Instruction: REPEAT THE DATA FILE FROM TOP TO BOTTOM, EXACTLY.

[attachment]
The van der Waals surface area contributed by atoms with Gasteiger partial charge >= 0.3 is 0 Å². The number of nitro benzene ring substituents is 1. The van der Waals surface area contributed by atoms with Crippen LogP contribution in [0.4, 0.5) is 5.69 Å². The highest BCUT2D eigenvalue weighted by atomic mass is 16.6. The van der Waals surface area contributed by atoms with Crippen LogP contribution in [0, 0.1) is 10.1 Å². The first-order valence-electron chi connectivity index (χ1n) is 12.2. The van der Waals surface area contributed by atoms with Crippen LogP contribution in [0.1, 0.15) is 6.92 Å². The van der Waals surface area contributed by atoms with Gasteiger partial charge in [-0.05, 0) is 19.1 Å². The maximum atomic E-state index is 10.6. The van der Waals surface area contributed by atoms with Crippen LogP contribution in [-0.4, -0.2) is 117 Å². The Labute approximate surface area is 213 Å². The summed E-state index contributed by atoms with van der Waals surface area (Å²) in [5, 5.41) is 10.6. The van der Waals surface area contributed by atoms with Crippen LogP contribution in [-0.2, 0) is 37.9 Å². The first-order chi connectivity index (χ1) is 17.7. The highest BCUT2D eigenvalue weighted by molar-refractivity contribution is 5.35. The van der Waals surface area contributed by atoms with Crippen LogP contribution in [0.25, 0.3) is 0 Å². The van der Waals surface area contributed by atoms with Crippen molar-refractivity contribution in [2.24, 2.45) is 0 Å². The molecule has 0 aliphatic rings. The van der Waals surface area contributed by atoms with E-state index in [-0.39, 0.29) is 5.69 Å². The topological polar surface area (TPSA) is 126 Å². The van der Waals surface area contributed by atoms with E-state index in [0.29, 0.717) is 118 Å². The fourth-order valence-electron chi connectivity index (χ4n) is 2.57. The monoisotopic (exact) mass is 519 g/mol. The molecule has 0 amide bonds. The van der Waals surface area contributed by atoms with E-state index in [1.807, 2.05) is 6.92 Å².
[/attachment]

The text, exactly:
The van der Waals surface area contributed by atoms with Gasteiger partial charge >= 0.3 is 0 Å². The number of nitro benzene ring substituents is 1. The van der Waals surface area contributed by atoms with Crippen LogP contribution in [0.4, 0.5) is 5.69 Å². The highest BCUT2D eigenvalue weighted by atomic mass is 16.6. The van der Waals surface area contributed by atoms with Crippen LogP contribution in [0, 0.1) is 10.1 Å². The first-order valence-electron chi connectivity index (χ1n) is 12.2. The van der Waals surface area contributed by atoms with Crippen LogP contribution in [0.1, 0.15) is 6.92 Å². The van der Waals surface area contributed by atoms with Gasteiger partial charge in [-0.05, 0) is 19.1 Å². The maximum atomic E-state index is 10.6. The van der Waals surface area contributed by atoms with Crippen LogP contribution in [-0.4, -0.2) is 117 Å². The Labute approximate surface area is 213 Å². The summed E-state index contributed by atoms with van der Waals surface area (Å²) in [5, 5.41) is 10.6. The van der Waals surface area contributed by atoms with Crippen LogP contribution in [-0.2, 0) is 37.9 Å². The first-order chi connectivity index (χ1) is 17.7. The highest BCUT2D eigenvalue weighted by molar-refractivity contribution is 5.35. The van der Waals surface area contributed by atoms with Crippen LogP contribution in [0.25, 0.3) is 0 Å². The van der Waals surface area contributed by atoms with Crippen molar-refractivity contribution in [2.24, 2.45) is 0 Å². The molecule has 0 aliphatic rings. The van der Waals surface area contributed by atoms with E-state index in [-0.39, 0.29) is 5.69 Å². The topological polar surface area (TPSA) is 126 Å². The van der Waals surface area contributed by atoms with E-state index in [0.29, 0.717) is 118 Å². The fourth-order valence-electron chi connectivity index (χ4n) is 2.57. The monoisotopic (exact) mass is 519 g/mol. The molecule has 0 amide bonds. The van der Waals surface area contributed by atoms with E-state index in [1.807, 2.05) is 6.92 Å².